There are many methods to assist a person with quitting smoking and more are being tried all the time. With the huge number of smokers, over forty million in America this year, it is not a surprise that researchers are working hard to find methods that will work better to help them quit.

One new method being looked at, still in the study process, is the use of a drug that most often works for those addicted to heroin or alcohol. So far this medication, an opiate blocker called naltrexone, has had some surprising results. It appears to work better for women smokers than for their male counterparts.

Unusual Study

The drug was not administered in the average test situation. Before the study all the participants were asked to use the patch for a month once they quit smoking. They were also asked to spend six weeks with a counselor to help them deal with some of the issues that caused them to smoke. Smoking is a complex problem and is not merely a physical addiction.

Beginning three days before they were to quit smoking and for the following eight weeks they were given the naltrexone. As with all medication tests there was one group given the opiate blacker while the others were given a placebo and that is where the interesting discovery comes from.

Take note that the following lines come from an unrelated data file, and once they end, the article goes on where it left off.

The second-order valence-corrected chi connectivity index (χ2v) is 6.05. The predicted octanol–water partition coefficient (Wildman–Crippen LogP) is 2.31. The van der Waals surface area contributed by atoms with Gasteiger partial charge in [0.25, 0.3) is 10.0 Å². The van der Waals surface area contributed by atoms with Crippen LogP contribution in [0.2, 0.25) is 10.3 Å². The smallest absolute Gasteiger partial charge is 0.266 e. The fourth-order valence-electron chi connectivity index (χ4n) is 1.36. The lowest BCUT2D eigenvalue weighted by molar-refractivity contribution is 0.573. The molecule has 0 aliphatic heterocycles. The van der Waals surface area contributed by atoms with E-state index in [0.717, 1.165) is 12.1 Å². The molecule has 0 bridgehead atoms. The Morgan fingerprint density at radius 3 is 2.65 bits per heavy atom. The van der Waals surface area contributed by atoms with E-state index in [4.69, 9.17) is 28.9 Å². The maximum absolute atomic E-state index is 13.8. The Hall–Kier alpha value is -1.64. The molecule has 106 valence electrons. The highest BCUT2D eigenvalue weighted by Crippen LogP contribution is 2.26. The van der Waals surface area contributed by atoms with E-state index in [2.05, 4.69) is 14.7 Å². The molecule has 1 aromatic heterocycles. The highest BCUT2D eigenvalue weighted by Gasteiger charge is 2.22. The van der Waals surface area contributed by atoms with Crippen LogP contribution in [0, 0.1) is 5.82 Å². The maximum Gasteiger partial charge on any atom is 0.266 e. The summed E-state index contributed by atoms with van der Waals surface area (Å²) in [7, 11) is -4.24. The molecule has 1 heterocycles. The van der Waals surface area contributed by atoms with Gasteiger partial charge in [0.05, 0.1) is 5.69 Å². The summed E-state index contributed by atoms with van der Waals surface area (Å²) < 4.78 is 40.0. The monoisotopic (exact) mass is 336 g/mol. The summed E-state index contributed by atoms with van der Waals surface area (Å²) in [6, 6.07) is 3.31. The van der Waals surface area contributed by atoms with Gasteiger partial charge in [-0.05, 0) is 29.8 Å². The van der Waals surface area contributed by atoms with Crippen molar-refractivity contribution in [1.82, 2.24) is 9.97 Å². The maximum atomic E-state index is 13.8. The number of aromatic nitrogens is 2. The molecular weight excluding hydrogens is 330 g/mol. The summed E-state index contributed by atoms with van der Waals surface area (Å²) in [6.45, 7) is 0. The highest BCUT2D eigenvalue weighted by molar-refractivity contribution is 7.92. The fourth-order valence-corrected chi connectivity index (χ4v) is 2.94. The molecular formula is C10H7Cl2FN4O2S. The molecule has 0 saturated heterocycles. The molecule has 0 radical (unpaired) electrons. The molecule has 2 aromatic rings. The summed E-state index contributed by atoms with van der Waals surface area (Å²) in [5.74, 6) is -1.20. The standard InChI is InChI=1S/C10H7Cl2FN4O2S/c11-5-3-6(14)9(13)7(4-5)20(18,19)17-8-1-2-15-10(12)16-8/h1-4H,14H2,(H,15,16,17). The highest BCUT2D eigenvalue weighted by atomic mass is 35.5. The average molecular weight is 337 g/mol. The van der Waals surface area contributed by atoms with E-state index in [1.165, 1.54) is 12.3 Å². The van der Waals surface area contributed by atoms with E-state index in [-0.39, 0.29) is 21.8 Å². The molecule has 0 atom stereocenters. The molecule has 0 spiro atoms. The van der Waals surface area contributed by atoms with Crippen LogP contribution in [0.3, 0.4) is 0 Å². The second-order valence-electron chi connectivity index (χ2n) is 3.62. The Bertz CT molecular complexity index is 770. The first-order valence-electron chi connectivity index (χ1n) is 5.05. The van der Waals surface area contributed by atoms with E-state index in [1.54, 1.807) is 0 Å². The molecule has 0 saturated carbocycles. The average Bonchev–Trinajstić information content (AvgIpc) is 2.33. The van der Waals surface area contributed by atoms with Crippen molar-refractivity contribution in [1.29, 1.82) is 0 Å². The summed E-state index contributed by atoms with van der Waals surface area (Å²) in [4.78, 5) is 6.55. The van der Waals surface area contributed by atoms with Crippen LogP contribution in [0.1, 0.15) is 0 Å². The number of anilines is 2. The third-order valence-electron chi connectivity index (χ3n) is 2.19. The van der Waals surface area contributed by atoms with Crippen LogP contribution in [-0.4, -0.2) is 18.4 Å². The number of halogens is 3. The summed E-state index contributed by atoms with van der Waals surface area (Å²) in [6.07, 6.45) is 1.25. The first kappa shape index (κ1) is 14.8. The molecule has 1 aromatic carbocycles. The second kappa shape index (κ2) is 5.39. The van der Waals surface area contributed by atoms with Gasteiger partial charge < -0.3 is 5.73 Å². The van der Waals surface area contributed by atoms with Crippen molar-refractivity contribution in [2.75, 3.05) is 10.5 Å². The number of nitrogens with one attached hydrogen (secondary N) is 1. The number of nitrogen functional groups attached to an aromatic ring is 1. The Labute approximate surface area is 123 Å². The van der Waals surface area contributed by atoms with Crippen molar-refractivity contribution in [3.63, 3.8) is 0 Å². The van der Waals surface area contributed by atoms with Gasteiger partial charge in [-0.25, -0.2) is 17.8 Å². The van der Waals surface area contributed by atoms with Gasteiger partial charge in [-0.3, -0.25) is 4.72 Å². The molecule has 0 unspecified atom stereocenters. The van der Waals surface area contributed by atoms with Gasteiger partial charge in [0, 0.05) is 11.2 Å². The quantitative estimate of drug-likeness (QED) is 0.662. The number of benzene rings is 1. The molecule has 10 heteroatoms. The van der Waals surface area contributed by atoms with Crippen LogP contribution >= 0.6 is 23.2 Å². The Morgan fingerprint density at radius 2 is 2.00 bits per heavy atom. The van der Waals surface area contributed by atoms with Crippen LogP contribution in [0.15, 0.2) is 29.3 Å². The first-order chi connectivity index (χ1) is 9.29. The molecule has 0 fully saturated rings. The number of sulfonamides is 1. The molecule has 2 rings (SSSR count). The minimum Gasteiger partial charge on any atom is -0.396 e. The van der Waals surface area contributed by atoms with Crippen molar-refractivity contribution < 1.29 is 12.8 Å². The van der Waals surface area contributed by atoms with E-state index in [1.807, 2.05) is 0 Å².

Placebo Effect?

With all test groups a certain number of those using the placebo often have some success. In the case of the study done on this medication the men using it and those using the placebo actually had similar positive results. Of the men using the medication sixty two percent were able to quit smoking.

Oddly the men using the placebo had a better rate with sixty seven percent of them quitting effectively. But for the women, those using the placebo had a much lower rate; only thirty nine percent were successful in giving up smoking while those using the naltrexone had a fifty eight percent success rate. This is a significant improvement.

Gender Differences Not Clear

Once researchers saw these results they tried to explain why is worked better for women than men. This was not clear to them. For one thing they know the drug works because it appears to block the production of happy signals that are sent to the brain when people use various drugs; this includes nicotine.

They suspect that it may work better for women because of hormonal differences between the sexes. It was noticed that the medication also seemed to ease the symptoms of withdrawal in women including depression, irritability and diminished ability to concentrate. The women using the opiate blocker also had a significant difference in weight gain to those who used the placebo.

The second group of women gained four times the amount of weight in a month. For women this is a big issue as everyone knows that weight gain can be a side effect of quitting smoking. Although research must continue it looks like there may be something out there that will help women quit smoking without side effects.

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